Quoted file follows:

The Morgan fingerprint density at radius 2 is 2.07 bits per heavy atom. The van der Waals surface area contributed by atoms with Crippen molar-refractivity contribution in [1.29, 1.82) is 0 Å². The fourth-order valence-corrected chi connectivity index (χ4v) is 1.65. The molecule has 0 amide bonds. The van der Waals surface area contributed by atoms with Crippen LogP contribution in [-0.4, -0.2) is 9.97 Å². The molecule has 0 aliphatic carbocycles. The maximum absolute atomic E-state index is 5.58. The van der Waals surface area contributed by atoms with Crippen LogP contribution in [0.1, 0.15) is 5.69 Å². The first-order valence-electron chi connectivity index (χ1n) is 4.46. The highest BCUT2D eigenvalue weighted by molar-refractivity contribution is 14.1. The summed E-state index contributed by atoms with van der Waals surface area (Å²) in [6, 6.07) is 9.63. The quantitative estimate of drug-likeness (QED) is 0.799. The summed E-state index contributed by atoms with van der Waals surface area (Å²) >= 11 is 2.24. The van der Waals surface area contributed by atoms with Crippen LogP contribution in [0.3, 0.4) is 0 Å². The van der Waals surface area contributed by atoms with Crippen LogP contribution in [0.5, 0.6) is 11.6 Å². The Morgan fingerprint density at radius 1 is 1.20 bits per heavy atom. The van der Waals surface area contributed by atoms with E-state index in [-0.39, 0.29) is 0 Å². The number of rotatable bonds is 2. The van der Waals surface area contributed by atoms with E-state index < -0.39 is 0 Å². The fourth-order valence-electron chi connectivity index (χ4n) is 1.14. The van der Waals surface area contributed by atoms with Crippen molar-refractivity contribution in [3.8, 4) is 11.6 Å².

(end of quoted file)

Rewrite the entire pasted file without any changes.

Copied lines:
The Morgan fingerprint density at radius 2 is 2.07 bits per heavy atom. The van der Waals surface area contributed by atoms with Crippen molar-refractivity contribution in [1.29, 1.82) is 0 Å². The fourth-order valence-corrected chi connectivity index (χ4v) is 1.65. The molecule has 0 amide bonds. The van der Waals surface area contributed by atoms with Crippen LogP contribution in [-0.4, -0.2) is 9.97 Å². The molecule has 0 aliphatic carbocycles. The maximum absolute atomic E-state index is 5.58. The van der Waals surface area contributed by atoms with Crippen LogP contribution in [0.1, 0.15) is 5.69 Å². The first-order valence-electron chi connectivity index (χ1n) is 4.46. The highest BCUT2D eigenvalue weighted by molar-refractivity contribution is 14.1. The summed E-state index contributed by atoms with van der Waals surface area (Å²) in [6, 6.07) is 9.63. The quantitative estimate of drug-likeness (QED) is 0.799. The summed E-state index contributed by atoms with van der Waals surface area (Å²) >= 11 is 2.24. The van der Waals surface area contributed by atoms with Crippen LogP contribution in [0.3, 0.4) is 0 Å². The van der Waals surface area contributed by atoms with Crippen LogP contribution in [0.5, 0.6) is 11.6 Å². The Morgan fingerprint density at radius 1 is 1.20 bits per heavy atom. The van der Waals surface area contributed by atoms with E-state index in [-0.39, 0.29) is 0 Å². The number of rotatable bonds is 2. The van der Waals surface area contributed by atoms with E-state index < -0.39 is 0 Å². The fourth-order valence-electron chi connectivity index (χ4n) is 1.14. The van der Waals surface area contributed by atoms with Crippen molar-refractivity contribution in [3.8, 4) is 11.6 Å².